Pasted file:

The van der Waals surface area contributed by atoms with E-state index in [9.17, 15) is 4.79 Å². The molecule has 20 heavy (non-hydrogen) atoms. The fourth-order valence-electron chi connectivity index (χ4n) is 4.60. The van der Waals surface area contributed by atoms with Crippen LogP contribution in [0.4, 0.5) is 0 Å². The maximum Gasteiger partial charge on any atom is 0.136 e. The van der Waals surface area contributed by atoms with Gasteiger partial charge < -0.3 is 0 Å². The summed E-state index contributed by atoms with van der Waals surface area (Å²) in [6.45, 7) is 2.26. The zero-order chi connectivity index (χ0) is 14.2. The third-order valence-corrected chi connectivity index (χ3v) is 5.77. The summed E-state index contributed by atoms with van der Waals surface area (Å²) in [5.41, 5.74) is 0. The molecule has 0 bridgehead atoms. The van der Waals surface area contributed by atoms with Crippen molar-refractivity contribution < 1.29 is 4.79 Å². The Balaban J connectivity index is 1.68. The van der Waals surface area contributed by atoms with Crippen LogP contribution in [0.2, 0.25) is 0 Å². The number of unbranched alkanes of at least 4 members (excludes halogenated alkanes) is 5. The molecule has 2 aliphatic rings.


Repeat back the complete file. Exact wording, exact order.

The van der Waals surface area contributed by atoms with E-state index in [9.17, 15) is 4.79 Å². The molecule has 20 heavy (non-hydrogen) atoms. The fourth-order valence-electron chi connectivity index (χ4n) is 4.60. The van der Waals surface area contributed by atoms with Crippen LogP contribution in [0.4, 0.5) is 0 Å². The maximum Gasteiger partial charge on any atom is 0.136 e. The van der Waals surface area contributed by atoms with Gasteiger partial charge < -0.3 is 0 Å². The summed E-state index contributed by atoms with van der Waals surface area (Å²) in [6.45, 7) is 2.26. The zero-order chi connectivity index (χ0) is 14.2. The third-order valence-corrected chi connectivity index (χ3v) is 5.77. The summed E-state index contributed by atoms with van der Waals surface area (Å²) in [5.41, 5.74) is 0. The molecule has 0 bridgehead atoms. The van der Waals surface area contributed by atoms with Crippen molar-refractivity contribution < 1.29 is 4.79 Å². The Balaban J connectivity index is 1.68. The van der Waals surface area contributed by atoms with Crippen LogP contribution in [0.2, 0.25) is 0 Å². The number of unbranched alkanes of at least 4 members (excludes halogenated alkanes) is 5. The molecule has 2 aliphatic rings.